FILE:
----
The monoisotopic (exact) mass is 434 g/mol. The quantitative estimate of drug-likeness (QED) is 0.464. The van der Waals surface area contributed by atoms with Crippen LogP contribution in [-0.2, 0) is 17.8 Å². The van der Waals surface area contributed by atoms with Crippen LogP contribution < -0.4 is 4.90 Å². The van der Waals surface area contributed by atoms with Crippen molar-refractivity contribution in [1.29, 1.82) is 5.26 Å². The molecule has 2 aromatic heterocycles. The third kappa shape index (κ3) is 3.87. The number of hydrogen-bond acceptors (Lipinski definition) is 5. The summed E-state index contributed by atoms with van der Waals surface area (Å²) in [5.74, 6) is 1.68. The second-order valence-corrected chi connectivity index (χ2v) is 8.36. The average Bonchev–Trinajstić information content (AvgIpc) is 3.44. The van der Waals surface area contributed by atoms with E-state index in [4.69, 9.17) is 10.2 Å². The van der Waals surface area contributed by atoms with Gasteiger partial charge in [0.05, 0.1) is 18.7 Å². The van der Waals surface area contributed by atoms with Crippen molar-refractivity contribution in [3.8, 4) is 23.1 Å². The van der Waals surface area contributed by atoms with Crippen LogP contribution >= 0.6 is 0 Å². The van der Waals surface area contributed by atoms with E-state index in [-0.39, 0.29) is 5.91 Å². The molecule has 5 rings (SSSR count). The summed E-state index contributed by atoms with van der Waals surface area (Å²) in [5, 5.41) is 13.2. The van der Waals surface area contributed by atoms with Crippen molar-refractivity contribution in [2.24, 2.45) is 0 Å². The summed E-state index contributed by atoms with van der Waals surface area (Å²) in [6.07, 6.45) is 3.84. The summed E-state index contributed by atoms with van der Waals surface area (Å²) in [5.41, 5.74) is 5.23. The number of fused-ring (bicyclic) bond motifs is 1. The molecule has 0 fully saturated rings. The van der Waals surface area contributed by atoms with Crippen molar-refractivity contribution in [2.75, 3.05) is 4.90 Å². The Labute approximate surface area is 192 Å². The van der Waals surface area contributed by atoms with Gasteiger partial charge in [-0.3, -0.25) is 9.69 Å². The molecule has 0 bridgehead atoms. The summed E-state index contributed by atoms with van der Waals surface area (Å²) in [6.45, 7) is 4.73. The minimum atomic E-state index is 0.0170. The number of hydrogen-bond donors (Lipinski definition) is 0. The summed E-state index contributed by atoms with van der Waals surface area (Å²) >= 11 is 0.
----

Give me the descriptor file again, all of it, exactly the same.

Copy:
The monoisotopic (exact) mass is 434 g/mol. The quantitative estimate of drug-likeness (QED) is 0.464. The van der Waals surface area contributed by atoms with Crippen LogP contribution in [-0.2, 0) is 17.8 Å². The van der Waals surface area contributed by atoms with Crippen LogP contribution < -0.4 is 4.90 Å². The van der Waals surface area contributed by atoms with Crippen molar-refractivity contribution in [1.29, 1.82) is 5.26 Å². The molecule has 2 aromatic heterocycles. The third kappa shape index (κ3) is 3.87. The number of hydrogen-bond acceptors (Lipinski definition) is 5. The summed E-state index contributed by atoms with van der Waals surface area (Å²) in [5.74, 6) is 1.68. The second-order valence-corrected chi connectivity index (χ2v) is 8.36. The average Bonchev–Trinajstić information content (AvgIpc) is 3.44. The van der Waals surface area contributed by atoms with E-state index in [4.69, 9.17) is 10.2 Å². The van der Waals surface area contributed by atoms with Gasteiger partial charge in [0.05, 0.1) is 18.7 Å². The van der Waals surface area contributed by atoms with Crippen molar-refractivity contribution in [3.8, 4) is 23.1 Å². The van der Waals surface area contributed by atoms with Crippen LogP contribution >= 0.6 is 0 Å². The van der Waals surface area contributed by atoms with E-state index in [-0.39, 0.29) is 5.91 Å². The molecule has 5 rings (SSSR count). The summed E-state index contributed by atoms with van der Waals surface area (Å²) in [5, 5.41) is 13.2. The van der Waals surface area contributed by atoms with Crippen molar-refractivity contribution in [2.24, 2.45) is 0 Å². The summed E-state index contributed by atoms with van der Waals surface area (Å²) in [6.07, 6.45) is 3.84. The summed E-state index contributed by atoms with van der Waals surface area (Å²) in [5.41, 5.74) is 5.23. The number of fused-ring (bicyclic) bond motifs is 1. The molecule has 0 fully saturated rings. The van der Waals surface area contributed by atoms with Crippen molar-refractivity contribution in [2.75, 3.05) is 4.90 Å². The Labute approximate surface area is 192 Å². The van der Waals surface area contributed by atoms with Gasteiger partial charge in [-0.3, -0.25) is 9.69 Å². The molecule has 0 bridgehead atoms. The summed E-state index contributed by atoms with van der Waals surface area (Å²) in [6.45, 7) is 4.73. The minimum atomic E-state index is 0.0170. The number of hydrogen-bond donors (Lipinski definition) is 0. The summed E-state index contributed by atoms with van der Waals surface area (Å²) >= 11 is 0.